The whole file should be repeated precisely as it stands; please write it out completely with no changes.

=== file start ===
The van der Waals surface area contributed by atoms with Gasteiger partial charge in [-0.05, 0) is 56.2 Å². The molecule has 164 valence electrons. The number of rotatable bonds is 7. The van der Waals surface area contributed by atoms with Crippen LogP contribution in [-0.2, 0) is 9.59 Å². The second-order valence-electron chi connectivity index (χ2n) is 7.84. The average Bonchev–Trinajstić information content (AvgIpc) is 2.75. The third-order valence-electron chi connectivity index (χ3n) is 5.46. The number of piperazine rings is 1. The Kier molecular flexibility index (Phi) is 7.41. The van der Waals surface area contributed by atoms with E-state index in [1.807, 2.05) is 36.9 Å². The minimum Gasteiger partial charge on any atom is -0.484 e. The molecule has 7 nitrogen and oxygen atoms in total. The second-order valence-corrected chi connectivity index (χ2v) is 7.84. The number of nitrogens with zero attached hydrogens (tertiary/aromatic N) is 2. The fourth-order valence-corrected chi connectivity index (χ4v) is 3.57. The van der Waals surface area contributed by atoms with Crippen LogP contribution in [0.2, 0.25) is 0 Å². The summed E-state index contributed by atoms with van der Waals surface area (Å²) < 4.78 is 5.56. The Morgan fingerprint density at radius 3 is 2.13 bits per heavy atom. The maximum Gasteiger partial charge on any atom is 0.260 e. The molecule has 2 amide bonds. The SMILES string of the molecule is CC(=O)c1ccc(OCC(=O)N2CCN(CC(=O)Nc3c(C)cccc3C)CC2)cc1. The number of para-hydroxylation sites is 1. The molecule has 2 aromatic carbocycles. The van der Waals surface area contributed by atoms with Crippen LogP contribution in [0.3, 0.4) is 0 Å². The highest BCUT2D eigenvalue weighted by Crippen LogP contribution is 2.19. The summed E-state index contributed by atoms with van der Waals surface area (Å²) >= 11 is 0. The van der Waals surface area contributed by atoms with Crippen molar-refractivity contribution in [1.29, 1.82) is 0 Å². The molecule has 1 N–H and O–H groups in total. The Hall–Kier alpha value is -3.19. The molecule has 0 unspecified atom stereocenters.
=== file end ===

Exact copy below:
The van der Waals surface area contributed by atoms with Gasteiger partial charge in [-0.05, 0) is 56.2 Å². The molecule has 164 valence electrons. The number of rotatable bonds is 7. The van der Waals surface area contributed by atoms with Crippen LogP contribution in [-0.2, 0) is 9.59 Å². The second-order valence-electron chi connectivity index (χ2n) is 7.84. The average Bonchev–Trinajstić information content (AvgIpc) is 2.75. The third-order valence-electron chi connectivity index (χ3n) is 5.46. The number of piperazine rings is 1. The Kier molecular flexibility index (Phi) is 7.41. The van der Waals surface area contributed by atoms with E-state index in [1.807, 2.05) is 36.9 Å². The minimum Gasteiger partial charge on any atom is -0.484 e. The molecule has 7 nitrogen and oxygen atoms in total. The second-order valence-corrected chi connectivity index (χ2v) is 7.84. The number of nitrogens with zero attached hydrogens (tertiary/aromatic N) is 2. The fourth-order valence-corrected chi connectivity index (χ4v) is 3.57. The van der Waals surface area contributed by atoms with Crippen LogP contribution in [0.2, 0.25) is 0 Å². The summed E-state index contributed by atoms with van der Waals surface area (Å²) < 4.78 is 5.56. The Morgan fingerprint density at radius 3 is 2.13 bits per heavy atom. The maximum Gasteiger partial charge on any atom is 0.260 e. The molecule has 2 amide bonds. The SMILES string of the molecule is CC(=O)c1ccc(OCC(=O)N2CCN(CC(=O)Nc3c(C)cccc3C)CC2)cc1. The number of para-hydroxylation sites is 1. The molecule has 2 aromatic carbocycles. The van der Waals surface area contributed by atoms with Crippen LogP contribution in [0.3, 0.4) is 0 Å². The highest BCUT2D eigenvalue weighted by Crippen LogP contribution is 2.19. The summed E-state index contributed by atoms with van der Waals surface area (Å²) >= 11 is 0. The van der Waals surface area contributed by atoms with Crippen molar-refractivity contribution in [1.29, 1.82) is 0 Å². The molecule has 1 N–H and O–H groups in total. The Hall–Kier alpha value is -3.19. The molecule has 0 unspecified atom stereocenters.